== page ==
East Asian Digital Scholarship Series; co-sponsored by Harvard-Yenching Library, Fairbank Center for Chinese Studies, Reischauer Institute of Japanese Studies, and Korea Institute
Javier Cha, Assistant Professor of East Asian Studies, College of Liberal Studies, Seoul National University; Visiting Scholar and Digital Historian-in-Residence, Department of History, Lingnan University
The total amount of data created by 2020, if stored in a stack of single-layer Blu-ray discs, would reach seven times the distance between the Earth and the Moon. In 2019 alone, content creators uploaded 30,000 years of video to YouTube, and Naver's flagship data center, Kak, handles more information than ten thousand National Libraries of Korea combined. By 2025, big data will triple in size, and the COVID-19 pandemic has accelerated this growth. To meet this demand, China is aggressively increasing its data center capacity, as seen in Guizhou's recent transformation into Big Data Valley and Alibaba Cloud's expansion in Southeast Asia. What are the implications of this ongoing big data transformation of society in the humanities? In this talk, Javier Cha argues for the need to fundamentally rethink the humanities, from material bibliography to data analytics and cultural studies. What do we do when our sources consist of millions of servers rather than documents? How do we handle cultural artifacts that increasingly eschew text in favor of video, 3d point clouds, and holograms? Questions of this nature are at the heart of Cha's Big Data Studies Lab at Seoul National University, which has invited librarians, historians, anthropologists, and computer scientists, among others, to search for the new normal in the humanities together. Our current proposal is to develop big data literacy and cultural data science curricula for the next generation of humanities scholars.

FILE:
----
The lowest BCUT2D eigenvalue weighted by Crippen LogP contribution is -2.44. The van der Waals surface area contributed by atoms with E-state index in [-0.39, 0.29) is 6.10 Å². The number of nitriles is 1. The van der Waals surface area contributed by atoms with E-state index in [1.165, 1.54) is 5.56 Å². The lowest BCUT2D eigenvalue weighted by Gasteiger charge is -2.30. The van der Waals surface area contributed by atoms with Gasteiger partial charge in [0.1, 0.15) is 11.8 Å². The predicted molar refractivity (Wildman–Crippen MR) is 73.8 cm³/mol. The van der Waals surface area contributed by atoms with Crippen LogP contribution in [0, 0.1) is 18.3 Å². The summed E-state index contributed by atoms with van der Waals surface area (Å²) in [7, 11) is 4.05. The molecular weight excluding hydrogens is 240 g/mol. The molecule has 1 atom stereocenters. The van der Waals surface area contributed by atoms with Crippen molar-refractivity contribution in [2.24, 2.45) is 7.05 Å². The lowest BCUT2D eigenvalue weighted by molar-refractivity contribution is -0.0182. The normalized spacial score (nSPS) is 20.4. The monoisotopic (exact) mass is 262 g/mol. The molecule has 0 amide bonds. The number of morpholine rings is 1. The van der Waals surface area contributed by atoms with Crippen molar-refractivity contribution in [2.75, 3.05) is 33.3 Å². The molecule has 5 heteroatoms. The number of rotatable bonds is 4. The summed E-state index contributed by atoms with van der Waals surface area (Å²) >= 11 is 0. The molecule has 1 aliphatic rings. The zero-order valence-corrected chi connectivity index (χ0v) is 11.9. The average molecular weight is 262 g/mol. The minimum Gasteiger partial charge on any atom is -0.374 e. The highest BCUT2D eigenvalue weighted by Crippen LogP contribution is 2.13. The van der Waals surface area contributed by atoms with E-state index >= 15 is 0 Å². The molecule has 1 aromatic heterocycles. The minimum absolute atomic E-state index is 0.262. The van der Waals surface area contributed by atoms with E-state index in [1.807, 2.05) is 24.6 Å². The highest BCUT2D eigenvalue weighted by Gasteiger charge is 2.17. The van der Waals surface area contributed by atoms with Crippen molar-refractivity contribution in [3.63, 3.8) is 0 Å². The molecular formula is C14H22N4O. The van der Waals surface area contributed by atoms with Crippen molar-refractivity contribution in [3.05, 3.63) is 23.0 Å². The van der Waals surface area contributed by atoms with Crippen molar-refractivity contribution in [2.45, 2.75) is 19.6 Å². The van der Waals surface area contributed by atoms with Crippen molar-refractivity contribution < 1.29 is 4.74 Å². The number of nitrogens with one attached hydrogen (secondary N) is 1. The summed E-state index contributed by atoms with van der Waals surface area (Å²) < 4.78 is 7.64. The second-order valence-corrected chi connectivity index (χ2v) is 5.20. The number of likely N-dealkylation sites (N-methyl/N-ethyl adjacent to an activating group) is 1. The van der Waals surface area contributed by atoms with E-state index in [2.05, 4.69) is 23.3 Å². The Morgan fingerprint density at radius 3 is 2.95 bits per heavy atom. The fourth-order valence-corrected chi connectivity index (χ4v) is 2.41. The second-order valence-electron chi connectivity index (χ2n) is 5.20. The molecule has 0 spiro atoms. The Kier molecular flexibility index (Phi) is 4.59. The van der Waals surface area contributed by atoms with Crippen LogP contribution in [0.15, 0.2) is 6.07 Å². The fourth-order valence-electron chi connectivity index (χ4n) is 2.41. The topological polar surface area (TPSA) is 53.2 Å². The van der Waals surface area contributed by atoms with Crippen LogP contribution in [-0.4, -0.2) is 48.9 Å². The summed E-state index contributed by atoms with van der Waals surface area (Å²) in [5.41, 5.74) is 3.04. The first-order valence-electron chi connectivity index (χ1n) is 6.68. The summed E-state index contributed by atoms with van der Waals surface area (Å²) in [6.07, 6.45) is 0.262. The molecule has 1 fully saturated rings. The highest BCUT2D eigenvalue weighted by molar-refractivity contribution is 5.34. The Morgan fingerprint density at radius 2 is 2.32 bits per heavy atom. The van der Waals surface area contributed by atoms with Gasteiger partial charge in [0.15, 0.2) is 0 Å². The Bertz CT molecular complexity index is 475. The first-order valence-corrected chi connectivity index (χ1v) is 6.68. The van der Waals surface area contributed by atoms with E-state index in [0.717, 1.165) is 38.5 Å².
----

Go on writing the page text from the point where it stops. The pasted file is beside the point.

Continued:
The East Asian Digital Scholarship Series, founded by Feng-en Tu and Sharon Yang, has been a monthly luncheon at Harvard-Yenching Library. This year, the Series will be conducted remotely and is sponsored by Harvard-Yenching Library with the support of the Fairbank Center for Chinese Studies, Reischauer Institute of Japanese Studies, and Korea Institute. The Series will cover a wide range of topics in East Asian digital scholarship.
The webinar will be conducted via Zoom. Participants will be required to register at https://link.ws/eads-nov20.